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Gaming Giant Blizzard Gets Frosty Response to Hong Kong Gamer Ban

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Brian Kibler will not be casting the Hearthstone Grandmasters finals at BlizzCon

Blizzard has faced harsh criticism from fans and USA lawmakers for its decision to ban "Hearthstone" player Chung Ng Wai, better known as Blitzchung, from competition for one year and withhold the prize money he had earned.

It's of course incredibly hard to quickly and succinctly sum up the intricacies of the the conflict, but it's important to have a broader understanding of it before diving into Blizzard's place in it all.

While this was enough to have the gaming community up in arms, Blizzard also fired the two commentators that had been present during Blitzchung's political stand.

During an Asia-Pacific Grandmasters broadcast, Hearthstone Grandmaster, Chung 'blitzchung Ng Wai appeared wearing a gas mask, and declared "Liberate Hong Kong. But I think it's my duty to say something about the issue".

We should also have a rudimentary understanding of Blizzard's interests in the Chinese market.

Blizzard did make a response of its own, claiming that they respect "one's right to express individual thoughts and opinions", yet still asserting that Blitzchung's actions violated the rules of the competition.

Blizzard subsequently withheld Chung's prize money and suspended him from Hearthstone esports events for a year for bringing himself and the company into public disrepute, a punishment that Chung described as unfair. Politicians, rival game makers, and gamers within the Blizzard community have lambasted its decision.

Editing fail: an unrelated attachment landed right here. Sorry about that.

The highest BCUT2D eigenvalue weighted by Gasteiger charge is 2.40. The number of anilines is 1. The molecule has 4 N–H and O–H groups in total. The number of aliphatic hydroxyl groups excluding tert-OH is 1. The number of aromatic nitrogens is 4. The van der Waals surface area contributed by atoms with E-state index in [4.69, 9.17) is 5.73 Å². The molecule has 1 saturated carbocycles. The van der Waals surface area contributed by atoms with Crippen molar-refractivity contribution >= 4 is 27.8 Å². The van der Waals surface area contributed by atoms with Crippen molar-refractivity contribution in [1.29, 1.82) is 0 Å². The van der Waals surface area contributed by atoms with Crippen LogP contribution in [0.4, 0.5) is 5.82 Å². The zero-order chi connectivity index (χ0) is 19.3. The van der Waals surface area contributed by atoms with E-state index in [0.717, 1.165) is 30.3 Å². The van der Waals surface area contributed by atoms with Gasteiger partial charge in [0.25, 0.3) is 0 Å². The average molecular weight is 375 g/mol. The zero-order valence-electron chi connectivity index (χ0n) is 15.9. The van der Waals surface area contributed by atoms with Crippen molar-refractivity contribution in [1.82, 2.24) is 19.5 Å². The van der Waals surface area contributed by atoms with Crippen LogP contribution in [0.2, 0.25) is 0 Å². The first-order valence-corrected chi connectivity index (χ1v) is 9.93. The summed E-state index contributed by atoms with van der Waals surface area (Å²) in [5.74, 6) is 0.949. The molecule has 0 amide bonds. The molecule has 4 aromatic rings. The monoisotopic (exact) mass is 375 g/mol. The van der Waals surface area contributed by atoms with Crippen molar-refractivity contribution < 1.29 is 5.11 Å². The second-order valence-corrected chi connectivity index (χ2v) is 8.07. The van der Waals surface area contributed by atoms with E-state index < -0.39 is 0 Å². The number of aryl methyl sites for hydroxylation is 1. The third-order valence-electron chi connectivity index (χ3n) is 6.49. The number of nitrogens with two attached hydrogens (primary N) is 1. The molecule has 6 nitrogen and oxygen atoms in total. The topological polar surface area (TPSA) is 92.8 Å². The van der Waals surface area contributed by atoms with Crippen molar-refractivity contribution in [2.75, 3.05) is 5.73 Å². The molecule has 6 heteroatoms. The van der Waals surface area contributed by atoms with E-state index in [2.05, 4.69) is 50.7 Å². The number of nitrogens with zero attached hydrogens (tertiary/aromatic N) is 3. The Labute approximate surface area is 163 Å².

"It's really unlike anything I've seen in games, which I've been competing or designing or commenting on for 20 years now, and this is by far the biggest incident I've seen", said Brian Kibler, a broadcaster for online video games.

In a subsequent tweet, Kern mentioned he understood that Blizzard as a company is in a "difficult situation". The trio, while facing a team from Worcester Polytechnic Institute in the Hearthstone Collegiate Championship, placed a "Free Hong Kong, boycott Blizz" sign in front of their webcam. In practice, the city of Hong Kong is required by treaty to be autonomous.

Some users are taking Overwatch hero Mei as a symbol for the Hong Kong pro-democracy resistance, hoping to turn the character into a meme that will get Blizzard censored by China.

"The punishment meted out to Blitzchung is incredibly harsh", Kibler wrote on social media on Wednesday.

He also did not waver when Tencent's involvement with his company was brought up: "Epic is a U.S. company and I'm the controlling shareholder".

On Tuesday, a small group of Blizzard employees walked out of work to protest the company's actions. The demonstration took place around a 12-foot-tall, wolf-mounted orc warrior statue in the courtyard of Blizzard's Irvine, California campus, with participation reportedly fluctuating between a dozen and 30 people throughout the day. An Epic Games spokesperson echoed that sentiment, telling The Verge, "Epic supports everyone's right to express their views on politics and human rights".

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